The Irish fiscal position was significantly affected by the recent financial crisis. Budgetary surpluses quickly gave way to significant deficits post 2007, culminating into a lengthy excessive deficit procedure and entry into a formal EU/IMF assistance programme in 2010. Much of the deterioration in the public finances was caused by a sharp decline in property-related taxes because the Irish housing market rapidly contracted. In this paper, the authors quantify the extent to which disequilibria in the housing market can affect the tax take, finding significant implications over an extended period.
The authors attempt to quantify the extent of housing-related tax windfall gains and losses in Ireland over a 30-year period as a result of disequilibrium in the housing market. This involves a three-step modelling approach where we relate property-dependent taxes to the housing market while estimating equilibrium in the latter before solving for the tax take consistent with that equilibrium. In so doing, the authors find that the fiscal position compatible with equilibrium in the housing market has at times diverged greatly from actual outturns.
This paper confirms the significant role played by the housing market in influencing both the tax-take and the overall fiscal position. The authors find that there have been a number of instances where excesses in the housing market have spilled over into fiscal aggregates, notably in the housing bubble period between 2003 and 2008. However, with the on-going adjustments in the housing market, it would appear that prices and volumes have overcorrected in recent years. Overall, much greater emphasis should be given to the role of the housing market in forecasting key taxation aggregates.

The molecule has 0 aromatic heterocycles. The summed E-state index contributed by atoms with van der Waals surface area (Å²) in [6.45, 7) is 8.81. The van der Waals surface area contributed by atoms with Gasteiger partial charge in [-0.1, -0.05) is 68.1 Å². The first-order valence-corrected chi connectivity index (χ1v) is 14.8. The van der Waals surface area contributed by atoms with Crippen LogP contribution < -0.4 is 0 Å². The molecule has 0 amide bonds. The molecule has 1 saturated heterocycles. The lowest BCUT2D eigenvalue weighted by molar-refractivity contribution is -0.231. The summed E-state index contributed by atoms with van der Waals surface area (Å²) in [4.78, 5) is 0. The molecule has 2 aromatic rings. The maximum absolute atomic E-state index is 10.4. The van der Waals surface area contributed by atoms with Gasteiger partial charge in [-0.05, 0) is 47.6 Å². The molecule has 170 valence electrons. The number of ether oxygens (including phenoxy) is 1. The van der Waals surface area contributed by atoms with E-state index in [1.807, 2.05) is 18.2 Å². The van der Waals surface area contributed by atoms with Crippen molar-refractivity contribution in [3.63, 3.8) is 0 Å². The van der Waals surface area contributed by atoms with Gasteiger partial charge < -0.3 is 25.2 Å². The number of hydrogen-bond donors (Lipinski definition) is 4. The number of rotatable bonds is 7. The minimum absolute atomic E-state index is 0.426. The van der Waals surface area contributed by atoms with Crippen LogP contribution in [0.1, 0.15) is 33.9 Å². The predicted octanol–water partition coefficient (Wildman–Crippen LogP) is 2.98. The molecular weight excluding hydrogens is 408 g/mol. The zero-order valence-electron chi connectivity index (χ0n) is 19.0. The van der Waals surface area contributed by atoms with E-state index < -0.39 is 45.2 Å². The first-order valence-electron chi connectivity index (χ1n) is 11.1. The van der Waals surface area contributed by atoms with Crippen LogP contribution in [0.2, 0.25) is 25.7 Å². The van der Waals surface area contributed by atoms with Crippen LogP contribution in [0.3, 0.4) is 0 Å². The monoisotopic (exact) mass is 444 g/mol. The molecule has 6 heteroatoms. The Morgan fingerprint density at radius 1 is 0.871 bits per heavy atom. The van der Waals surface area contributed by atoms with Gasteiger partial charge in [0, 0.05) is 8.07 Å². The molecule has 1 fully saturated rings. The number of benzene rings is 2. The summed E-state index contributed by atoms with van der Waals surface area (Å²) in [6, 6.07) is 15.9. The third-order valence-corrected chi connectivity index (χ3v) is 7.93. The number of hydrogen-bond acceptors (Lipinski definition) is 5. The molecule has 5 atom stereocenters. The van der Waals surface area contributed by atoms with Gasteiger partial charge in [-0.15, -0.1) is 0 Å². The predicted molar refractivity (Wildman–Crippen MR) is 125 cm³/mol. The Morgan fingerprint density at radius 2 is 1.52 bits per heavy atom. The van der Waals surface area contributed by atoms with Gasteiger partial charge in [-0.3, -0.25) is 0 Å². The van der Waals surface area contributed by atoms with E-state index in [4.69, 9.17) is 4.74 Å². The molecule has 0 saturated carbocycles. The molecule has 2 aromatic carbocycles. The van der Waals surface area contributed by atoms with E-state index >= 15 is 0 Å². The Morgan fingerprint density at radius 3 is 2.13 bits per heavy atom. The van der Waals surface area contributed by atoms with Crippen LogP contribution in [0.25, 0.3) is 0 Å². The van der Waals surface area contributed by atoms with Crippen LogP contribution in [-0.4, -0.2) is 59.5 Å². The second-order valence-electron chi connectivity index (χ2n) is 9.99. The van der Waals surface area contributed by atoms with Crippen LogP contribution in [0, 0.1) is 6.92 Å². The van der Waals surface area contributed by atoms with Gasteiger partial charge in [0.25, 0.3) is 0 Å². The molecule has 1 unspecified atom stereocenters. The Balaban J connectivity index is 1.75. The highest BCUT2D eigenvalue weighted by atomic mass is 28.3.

The recent crisis highlighted how domestic policy mistakes (both in terms of budgetary planning and financial market regulation) can greatly amplify economic shocks. Irish budgetary policy in the run up to the financial crisis of 2008/2009 was clearly based on unsustainable levels of housing-related tax receipts. This paper highlights the need for a much more granular approach in framing tax forecasts and in assessing the public finances by more explicitly factoring in housing market developments.
The authors are Economists at the Central Bank of Ireland (CBI) and the Economic and Social Research Institute (ESRI) respectively. The views expressed are not necessarily those held by the ESRI or the CBI. The authors would like to thank Alan Barrett (ESRI), Thomas Conefrey (Irish Fiscal Advisory Council), Dave Cronin (CBI), two anonymous referees and all those who attended a seminar at the CBI for comments on an earlier draft. Any remaining errors and omissions are the responsibility of the authors. The authors are grateful for assistance from the Revenue Commissioners on data matters.
Smyth, D.A. and McQuinn, K. (2016), "Assessing the sustainable nature of housing-related taxation receipts: the case of Ireland", Journal of European Real Estate Research, Vol. 9 No. 2, pp. 193-214. https://doi.org/10.1108/JERER-01-2016-0004
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